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The launch also jeopardizes the recent food aid deal with the U.S., he said.
“I can’t see how the U.S. is going to deliver this food aid,” he said. “I think this is going to kill it.”
North Korea agreed last month to suspend uranium enrichment, place a moratorium on nuclear and long-range missile tests, and to allow back U.N. weapons inspectors in exchange for much-needed food aid. Uranium enrichment is one way to make atomic bombs. In the past North Korea has also weaponized plutonium for nuclear devices.
North Korea called the April 2009 launch a bid to send a communications satellite into space, but it was widely viewed in the West as a violation of U.N. Security Council resolutions prohibiting North Korea from engaging in nuclear and ballistic missile activity.
Shortly after the 2009 launch from an east coast station, Pyongyang declared that it would abandon six-nation negotiations on offering the North aid and concessions in exchange for nuclear disarmament. And weeks later, North Korea tested a nuclear device, the second in three years — earning the regime tightened U.N. sanctions.
Japan’s Foreign Minister Koichiro Gemba said going ahead with the launch would harm peace and stability in the region. Japan has set up a crisis management task force to monitor the situation and is cooperating with the U.S. and South Korea.
North Korea is proud of its nuclear and missile programs, which it claims are necessary to protect itself against the United States, which stations more than 28,000 troops in South Korea and has more troops as well as nuclear-powered warships in the region.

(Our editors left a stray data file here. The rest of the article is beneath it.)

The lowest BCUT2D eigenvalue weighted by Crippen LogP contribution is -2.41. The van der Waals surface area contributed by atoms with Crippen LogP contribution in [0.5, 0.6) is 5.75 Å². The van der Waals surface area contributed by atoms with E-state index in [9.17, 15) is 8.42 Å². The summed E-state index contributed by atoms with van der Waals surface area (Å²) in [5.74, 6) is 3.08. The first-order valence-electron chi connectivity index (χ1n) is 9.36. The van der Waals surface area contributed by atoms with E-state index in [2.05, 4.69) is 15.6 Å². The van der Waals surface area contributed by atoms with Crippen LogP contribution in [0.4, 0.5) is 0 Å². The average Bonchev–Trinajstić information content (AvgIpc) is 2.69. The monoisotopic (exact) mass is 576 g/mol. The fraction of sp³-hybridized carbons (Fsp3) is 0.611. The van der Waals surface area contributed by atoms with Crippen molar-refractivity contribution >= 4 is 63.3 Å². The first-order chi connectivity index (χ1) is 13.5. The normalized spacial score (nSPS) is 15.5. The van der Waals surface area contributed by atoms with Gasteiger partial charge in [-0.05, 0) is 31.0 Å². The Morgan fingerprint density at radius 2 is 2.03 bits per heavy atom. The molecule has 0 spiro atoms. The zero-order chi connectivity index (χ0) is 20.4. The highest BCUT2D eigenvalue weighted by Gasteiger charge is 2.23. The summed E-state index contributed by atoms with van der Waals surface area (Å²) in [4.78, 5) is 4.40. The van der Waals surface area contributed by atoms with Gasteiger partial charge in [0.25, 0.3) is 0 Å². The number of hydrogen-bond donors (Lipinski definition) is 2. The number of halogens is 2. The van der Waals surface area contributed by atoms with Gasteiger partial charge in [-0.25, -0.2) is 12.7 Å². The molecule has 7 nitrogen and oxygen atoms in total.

“This is an event that shows how strong our self-reliant economy is,” Pyongyang resident Song Jong Chol told AP. “This is the happiest of happy occasions.”
North Korea and the United States fought on opposite sides of the three-year Korean War, which ended in a truce in 1953. They have never signed a peace treaty.
North Korea is believed to have enough weaponized plutonium for four to eight “primitive” atomic bombs, according to scientist Siegfried Hecker of the Center for International Security and Cooperation at Stanford University. Pyongyang also announced in 2009 that it would begin enriching uranium, and revealed the facility to Hecker in November 2010.
Scientists believe North Korea is working toward building a device small enough to mount on a rocket capable of reaching the United States. The same rocket used for a satellite could be used for a long-range missile.
The North Korean space committee spokesman said a Kwangmyongsong-3 satellite designed to orbit the earth will be mounted on an Unha-3 rocket from the Sohae station in Cholsan County. He called it a “working” satellite that was an improvement over two previous “experimental” satellites.
The spokesman said North Korea would abide by international regulations governing the launch of satellites for “peaceful” scientific purposes and that an orbit was chosen to avoid showering debris on neighboring nations.
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